Uninterrupted service is the period during which an employee is considered to be in the service of his employer. Therefore, there is uninterrupted service even if an employee is away from work, for example, on paid leave, unpaid leave, sick leave, a strike, a lock-out or following an occupational accident. It should be noted that uninterrupted service is not interrupted by the alienation or concession in whole or in part of the undertaking (see the interpretation of section 97 ALS).
It is important to distinguish the notion of uninterrupted service, found in the Act, from that of seniority, which generally is related to the application of a collective agreement. Indeed, a collective agreement may establish that seniority will be calculated, for example, in hours or according to precise dates with a view to gaining access to privileges or rights resulting from the agreement itself, whereas uninterrupted service corresponds to the employee’s uninterrupted period of service.
The main objective of the notion of "uninterrupted service" is to maintain the employment relationship when certain events occur which interrupt the performance of work of the employee for his employer without severing the contractual relationship.
Uninterrupted service accrues as soon as a right stipulated in the Act respecting labour standards applies to the employee.
Uninterrupted service also accrues during the period in which fixed term contracts succeed one another, provided however that one may not conclude that there was a non-renewal of the contract at the time of an interruption of work during that period.
The proof of the non-renewal of the contract lies with the employer who will have to show that the interruption of work ensued from the end, the extinguishing of the contract of employment, the severing of the employment relationship, and that it was following the conclusion of a new and separate contract that the employee returned to work.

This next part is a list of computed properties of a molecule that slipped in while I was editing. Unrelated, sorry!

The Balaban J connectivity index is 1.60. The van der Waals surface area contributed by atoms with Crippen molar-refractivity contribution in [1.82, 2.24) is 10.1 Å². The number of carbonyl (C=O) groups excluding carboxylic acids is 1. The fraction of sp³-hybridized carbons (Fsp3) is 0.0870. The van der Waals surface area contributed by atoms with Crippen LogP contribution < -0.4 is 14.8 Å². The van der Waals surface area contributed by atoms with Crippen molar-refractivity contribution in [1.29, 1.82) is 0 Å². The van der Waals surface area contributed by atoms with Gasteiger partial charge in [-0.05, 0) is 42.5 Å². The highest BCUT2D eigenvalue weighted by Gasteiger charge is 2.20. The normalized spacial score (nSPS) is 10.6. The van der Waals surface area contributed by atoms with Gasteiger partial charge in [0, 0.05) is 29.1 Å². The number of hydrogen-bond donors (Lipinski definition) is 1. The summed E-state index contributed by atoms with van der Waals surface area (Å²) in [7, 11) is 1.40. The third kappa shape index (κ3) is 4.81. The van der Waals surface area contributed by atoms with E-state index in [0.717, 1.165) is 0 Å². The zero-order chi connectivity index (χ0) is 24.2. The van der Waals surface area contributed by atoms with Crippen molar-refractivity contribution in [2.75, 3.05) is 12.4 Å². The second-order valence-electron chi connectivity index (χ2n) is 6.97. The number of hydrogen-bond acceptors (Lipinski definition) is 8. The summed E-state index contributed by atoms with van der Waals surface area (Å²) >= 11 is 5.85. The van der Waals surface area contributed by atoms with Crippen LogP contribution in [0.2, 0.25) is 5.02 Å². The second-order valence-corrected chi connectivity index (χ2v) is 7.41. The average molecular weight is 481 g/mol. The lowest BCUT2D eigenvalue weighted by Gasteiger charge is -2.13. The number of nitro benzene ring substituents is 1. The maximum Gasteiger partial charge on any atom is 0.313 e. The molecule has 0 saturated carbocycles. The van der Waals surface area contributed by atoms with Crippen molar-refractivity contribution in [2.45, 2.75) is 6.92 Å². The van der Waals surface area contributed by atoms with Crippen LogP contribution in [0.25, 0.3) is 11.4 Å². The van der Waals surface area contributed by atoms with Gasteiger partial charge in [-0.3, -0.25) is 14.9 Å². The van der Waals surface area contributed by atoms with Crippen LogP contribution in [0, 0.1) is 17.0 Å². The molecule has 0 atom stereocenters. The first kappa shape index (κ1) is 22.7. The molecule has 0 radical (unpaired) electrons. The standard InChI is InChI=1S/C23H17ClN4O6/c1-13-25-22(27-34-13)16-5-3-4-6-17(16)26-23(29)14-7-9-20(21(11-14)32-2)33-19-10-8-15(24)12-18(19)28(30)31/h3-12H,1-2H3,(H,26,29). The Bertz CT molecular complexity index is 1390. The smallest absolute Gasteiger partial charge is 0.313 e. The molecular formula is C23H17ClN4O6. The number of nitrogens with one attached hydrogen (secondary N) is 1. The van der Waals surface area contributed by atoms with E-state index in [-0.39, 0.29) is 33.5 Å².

This is the legislative confirmation of a principle already established by jurisprudence whereby all of the successive fixed term contracts may constitute only one contract for an indeterminate term.
To establish the uninterrupted service in the case of a seasonal worker, one must consider the true intention of the parties to "continue the contract" from year to year. Simply "mentioning" that it is a new contract each year does not suffice; the real intention of the parties must be considered.
The following elements should notably be taken into account:
All these facts must be taken into consideration to determine whether or not an employee has uninterrupted service. None of these items taken individually can be a determining factor.
The notion of cohabitation of spouses also refers to employees whose spouse must be absent for the reasons mentioned. This is the case of hospitalized or permanently incarcerated spouses and spouses who are temporarily absent, whether for their work in another region or abroad, or for any other temporary absence. These employees are entitled to the same leaves and absences as well as to the same right to refuse to work beyond their regular work hours due to family obligations as are spouses who live together. However, these spouses must not cohabit with another spouse.
Persons to whom subparagraph 3 of the first paragraph applies are considered to be cohabiting despite the temporary absence of one of them. The same rule applies if one of the persons is required to live permanently in another place for health reasons or because of imprisonment, unless the other person is cohabiting with another spouse within the meaning of that subparagraph.
The notion of cohabitation of spouses also refers to employees whose spouse is absent for the reasons indicated. This is the case of permanently hospitalized or incarcerated spouses and spouses who are temporarily absent, either for their work in another region or abroad or for any other temporary absence. These employees are entitled to the same leaves and absences, and to the same right to refuse to work beyond their regular working hours due to their family obligations as spouses who live together. However, these spouses must not live with another spouse.
1979, c. 45, s. 1; 1981, c. 9, s. 34; 1990, c. 73, s. 1; 1992, c. 44, s. 81; 1994, c. 12, s. 49; 1996, c. 29, s. 43; 1999, c. 14, s.15; 2002, c. 6, s. 144; 2008, c. 30, s. 1.